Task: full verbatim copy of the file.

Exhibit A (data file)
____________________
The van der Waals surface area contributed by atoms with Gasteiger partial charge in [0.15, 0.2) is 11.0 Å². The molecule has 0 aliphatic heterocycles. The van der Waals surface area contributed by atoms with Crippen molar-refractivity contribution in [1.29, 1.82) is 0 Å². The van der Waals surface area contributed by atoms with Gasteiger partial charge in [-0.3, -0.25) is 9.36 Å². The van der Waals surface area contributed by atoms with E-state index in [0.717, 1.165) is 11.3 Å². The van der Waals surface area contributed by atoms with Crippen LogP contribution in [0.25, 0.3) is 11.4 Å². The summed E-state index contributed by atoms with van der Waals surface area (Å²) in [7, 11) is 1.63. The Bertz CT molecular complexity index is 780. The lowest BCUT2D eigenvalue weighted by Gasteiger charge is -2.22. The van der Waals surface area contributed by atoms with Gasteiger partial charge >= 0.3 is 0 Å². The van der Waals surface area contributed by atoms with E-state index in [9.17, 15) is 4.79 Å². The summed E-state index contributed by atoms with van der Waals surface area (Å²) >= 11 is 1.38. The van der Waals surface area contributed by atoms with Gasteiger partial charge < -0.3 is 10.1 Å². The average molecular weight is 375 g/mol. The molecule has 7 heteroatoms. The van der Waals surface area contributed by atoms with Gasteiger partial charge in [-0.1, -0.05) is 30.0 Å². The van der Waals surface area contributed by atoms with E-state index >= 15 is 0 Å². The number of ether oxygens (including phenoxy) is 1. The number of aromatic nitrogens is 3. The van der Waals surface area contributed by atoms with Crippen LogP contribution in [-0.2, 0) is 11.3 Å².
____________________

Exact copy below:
The van der Waals surface area contributed by atoms with Gasteiger partial charge in [0.15, 0.2) is 11.0 Å². The molecule has 0 aliphatic heterocycles. The van der Waals surface area contributed by atoms with Crippen molar-refractivity contribution in [1.29, 1.82) is 0 Å². The van der Waals surface area contributed by atoms with Gasteiger partial charge in [-0.3, -0.25) is 9.36 Å². The van der Waals surface area contributed by atoms with E-state index in [0.717, 1.165) is 11.3 Å². The van der Waals surface area contributed by atoms with Crippen LogP contribution in [0.25, 0.3) is 11.4 Å². The summed E-state index contributed by atoms with van der Waals surface area (Å²) in [7, 11) is 1.63. The Bertz CT molecular complexity index is 780. The lowest BCUT2D eigenvalue weighted by Gasteiger charge is -2.22. The van der Waals surface area contributed by atoms with Gasteiger partial charge >= 0.3 is 0 Å². The van der Waals surface area contributed by atoms with E-state index in [9.17, 15) is 4.79 Å². The summed E-state index contributed by atoms with van der Waals surface area (Å²) >= 11 is 1.38. The van der Waals surface area contributed by atoms with Gasteiger partial charge < -0.3 is 10.1 Å². The average molecular weight is 375 g/mol. The molecule has 7 heteroatoms. The van der Waals surface area contributed by atoms with Gasteiger partial charge in [-0.1, -0.05) is 30.0 Å². The van der Waals surface area contributed by atoms with E-state index >= 15 is 0 Å². The number of ether oxygens (including phenoxy) is 1. The number of aromatic nitrogens is 3. The van der Waals surface area contributed by atoms with Crippen LogP contribution in [-0.2, 0) is 11.3 Å².